Parenting is hard work. Parents are expected to keep their children in line, teach them right from wrong, and help them become good people, all while being mostly exhausted. Then there’s the added pressure of helping our little-ones acquire a strong sense of self-worth, which, if neglected could mean low self-esteem, depression, anxiety, or a host of other problems for our offspring. Even though most of us have resigned ourselves to the fact that our kids will likely be in therapy for something that we did, at some point in their lives, we still don’t despair! Because when it comes to self-worth, there are simple things that we can do to make sure that our children have a healthy sense of self.
But first, what is self-worth?
Self-worth can be defined as the value that we place on ourselves. It’s slightly different from self-esteem, in that the latter is often used to describe how we see ourselves compared to others, whereas, self-worth is more intrinsic.
Children’s sense of self-worth comes directly from their caretakers. Specifically, it springs from what a child sees when she looks into her caretaker’s eyes. If she sees warmth, love, and openness, then the child will feel like she is important, but, if she sees distance, anger, or irritation, she will feel badly about herself.
Now, clearly, none of us can have warm and inviting looks on our faces twenty-four hours a day, but, as long as we are giving our kids more comforting gestures than side-eye-glances, we are on the right track.
One of the most important pitfalls to avoid as a parent, is the trap of conditional love. This occurs when we only give praise and attention to our kids when they are doing things that we like. In this way, our children learn that they must behave in a certain way to receive love, and that belief is what builds insecurities.
To counteract this trap, we need to separate praise for behavior, from a warm and loving approach to our child as a person. This way we can help our kids learn from an early age that who they are, and what they do, are not the same things.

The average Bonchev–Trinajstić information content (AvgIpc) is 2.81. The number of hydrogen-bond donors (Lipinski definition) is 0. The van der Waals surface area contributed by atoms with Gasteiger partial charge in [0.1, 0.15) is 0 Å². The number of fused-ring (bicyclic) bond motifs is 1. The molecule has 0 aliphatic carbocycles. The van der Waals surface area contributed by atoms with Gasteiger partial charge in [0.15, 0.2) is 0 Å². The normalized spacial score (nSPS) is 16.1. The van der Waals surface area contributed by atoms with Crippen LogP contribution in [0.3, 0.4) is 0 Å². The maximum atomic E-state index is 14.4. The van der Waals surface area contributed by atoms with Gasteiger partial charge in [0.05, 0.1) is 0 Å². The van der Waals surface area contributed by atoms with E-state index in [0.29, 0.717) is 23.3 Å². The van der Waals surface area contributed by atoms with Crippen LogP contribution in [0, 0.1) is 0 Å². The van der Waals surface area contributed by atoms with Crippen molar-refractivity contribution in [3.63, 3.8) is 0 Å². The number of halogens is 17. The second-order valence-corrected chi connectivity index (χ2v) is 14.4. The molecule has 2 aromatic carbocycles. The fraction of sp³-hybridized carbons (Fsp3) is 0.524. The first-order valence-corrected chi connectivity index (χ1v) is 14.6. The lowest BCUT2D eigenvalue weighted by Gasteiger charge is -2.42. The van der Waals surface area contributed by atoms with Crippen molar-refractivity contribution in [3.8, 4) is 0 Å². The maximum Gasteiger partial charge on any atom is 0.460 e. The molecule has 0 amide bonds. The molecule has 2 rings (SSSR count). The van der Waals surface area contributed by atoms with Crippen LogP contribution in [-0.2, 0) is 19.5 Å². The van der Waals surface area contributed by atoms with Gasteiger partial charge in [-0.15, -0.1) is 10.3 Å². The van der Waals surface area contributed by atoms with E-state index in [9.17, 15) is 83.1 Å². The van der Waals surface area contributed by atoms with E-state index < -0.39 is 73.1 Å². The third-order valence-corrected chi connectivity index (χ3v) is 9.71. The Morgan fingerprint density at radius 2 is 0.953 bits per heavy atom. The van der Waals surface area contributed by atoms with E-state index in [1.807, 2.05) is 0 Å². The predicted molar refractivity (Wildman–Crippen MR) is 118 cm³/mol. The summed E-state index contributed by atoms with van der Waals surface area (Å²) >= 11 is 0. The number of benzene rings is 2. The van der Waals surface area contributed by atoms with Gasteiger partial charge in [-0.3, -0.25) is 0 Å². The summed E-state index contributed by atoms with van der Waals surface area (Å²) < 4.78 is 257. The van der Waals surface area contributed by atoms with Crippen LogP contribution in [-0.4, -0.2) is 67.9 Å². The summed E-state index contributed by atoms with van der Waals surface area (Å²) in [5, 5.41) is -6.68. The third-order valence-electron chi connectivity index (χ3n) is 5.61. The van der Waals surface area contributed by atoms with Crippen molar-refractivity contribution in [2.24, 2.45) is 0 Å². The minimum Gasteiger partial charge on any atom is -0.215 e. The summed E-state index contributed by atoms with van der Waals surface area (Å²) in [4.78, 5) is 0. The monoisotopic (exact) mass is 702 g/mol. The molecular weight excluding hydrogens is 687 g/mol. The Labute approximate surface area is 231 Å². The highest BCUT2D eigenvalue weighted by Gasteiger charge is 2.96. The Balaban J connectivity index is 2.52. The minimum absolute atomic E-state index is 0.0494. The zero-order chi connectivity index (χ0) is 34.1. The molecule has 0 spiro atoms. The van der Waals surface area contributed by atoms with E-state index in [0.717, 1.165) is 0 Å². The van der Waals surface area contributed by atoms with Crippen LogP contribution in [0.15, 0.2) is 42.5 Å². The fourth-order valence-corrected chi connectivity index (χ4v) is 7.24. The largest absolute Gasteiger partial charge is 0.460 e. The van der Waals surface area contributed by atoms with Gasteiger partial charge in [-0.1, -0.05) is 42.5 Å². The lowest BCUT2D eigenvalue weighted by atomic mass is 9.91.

So, what are some concrete ways to help our kids develop a great sense of self-worth?
Ask your child about her artwork, or the imaginary friend that she is talking to. Be open and curious about her answers. Leave the judgments behind, and allow yourself to see things from her point of view for a little while.
Spend some time one-on-one with your child. Look into his eyes, and practice telling him that you love him without saying a word. Give big hugs, and enjoy the wonderful connection that the two of you share.
Make Space For Feelings
Help your child acknowledge and discuss her feelings. Let her know that it is okay to have feelings, even if they don’t, well, feel good. Teach her that feelings are an important aspect of who she is, and that they matter.
Tell fun stories about things that you and your child did, before she was old enough to remember. She will love hearing about the silly faces that she made, what her first word was, and how she went through a phase of only eating Cheerios. Also, It will help her see that you have always known that she was someone worth paying attention to.
If you would like more ideas on how to cultivate self-worth in your children, contact us. We are happy to help.